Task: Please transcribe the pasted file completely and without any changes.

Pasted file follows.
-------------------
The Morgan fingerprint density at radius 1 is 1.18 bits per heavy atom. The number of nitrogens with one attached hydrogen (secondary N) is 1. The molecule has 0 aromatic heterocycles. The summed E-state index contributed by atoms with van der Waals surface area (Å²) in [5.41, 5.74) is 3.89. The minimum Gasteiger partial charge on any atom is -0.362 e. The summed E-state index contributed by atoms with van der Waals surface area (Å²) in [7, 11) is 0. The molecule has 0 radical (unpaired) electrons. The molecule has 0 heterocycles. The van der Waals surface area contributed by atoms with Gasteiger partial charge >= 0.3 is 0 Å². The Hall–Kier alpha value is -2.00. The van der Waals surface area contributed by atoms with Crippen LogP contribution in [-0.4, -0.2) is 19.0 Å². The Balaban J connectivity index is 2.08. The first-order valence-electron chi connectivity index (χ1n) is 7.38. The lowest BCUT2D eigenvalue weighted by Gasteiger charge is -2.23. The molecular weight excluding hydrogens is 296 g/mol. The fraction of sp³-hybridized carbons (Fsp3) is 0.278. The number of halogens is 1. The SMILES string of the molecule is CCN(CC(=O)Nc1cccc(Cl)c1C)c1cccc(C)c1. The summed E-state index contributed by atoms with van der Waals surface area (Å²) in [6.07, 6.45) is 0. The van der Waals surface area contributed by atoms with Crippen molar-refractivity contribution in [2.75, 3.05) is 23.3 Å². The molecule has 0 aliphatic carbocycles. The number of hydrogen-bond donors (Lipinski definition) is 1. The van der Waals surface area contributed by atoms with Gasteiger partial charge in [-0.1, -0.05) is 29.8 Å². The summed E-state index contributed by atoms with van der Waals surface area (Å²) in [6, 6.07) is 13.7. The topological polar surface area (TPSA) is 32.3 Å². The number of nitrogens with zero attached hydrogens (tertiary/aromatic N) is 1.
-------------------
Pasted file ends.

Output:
The Morgan fingerprint density at radius 1 is 1.18 bits per heavy atom. The number of nitrogens with one attached hydrogen (secondary N) is 1. The molecule has 0 aromatic heterocycles. The summed E-state index contributed by atoms with van der Waals surface area (Å²) in [5.41, 5.74) is 3.89. The minimum Gasteiger partial charge on any atom is -0.362 e. The summed E-state index contributed by atoms with van der Waals surface area (Å²) in [7, 11) is 0. The molecule has 0 radical (unpaired) electrons. The molecule has 0 heterocycles. The van der Waals surface area contributed by atoms with Gasteiger partial charge >= 0.3 is 0 Å². The Hall–Kier alpha value is -2.00. The van der Waals surface area contributed by atoms with Crippen LogP contribution in [-0.4, -0.2) is 19.0 Å². The Balaban J connectivity index is 2.08. The first-order valence-electron chi connectivity index (χ1n) is 7.38. The lowest BCUT2D eigenvalue weighted by Gasteiger charge is -2.23. The molecular weight excluding hydrogens is 296 g/mol. The fraction of sp³-hybridized carbons (Fsp3) is 0.278. The number of halogens is 1. The SMILES string of the molecule is CCN(CC(=O)Nc1cccc(Cl)c1C)c1cccc(C)c1. The summed E-state index contributed by atoms with van der Waals surface area (Å²) in [6.07, 6.45) is 0. The van der Waals surface area contributed by atoms with Crippen molar-refractivity contribution in [2.75, 3.05) is 23.3 Å². The molecule has 0 aliphatic carbocycles. The number of hydrogen-bond donors (Lipinski definition) is 1. The van der Waals surface area contributed by atoms with Gasteiger partial charge in [-0.1, -0.05) is 29.8 Å². The summed E-state index contributed by atoms with van der Waals surface area (Å²) in [6, 6.07) is 13.7. The topological polar surface area (TPSA) is 32.3 Å². The number of nitrogens with zero attached hydrogens (tertiary/aromatic N) is 1.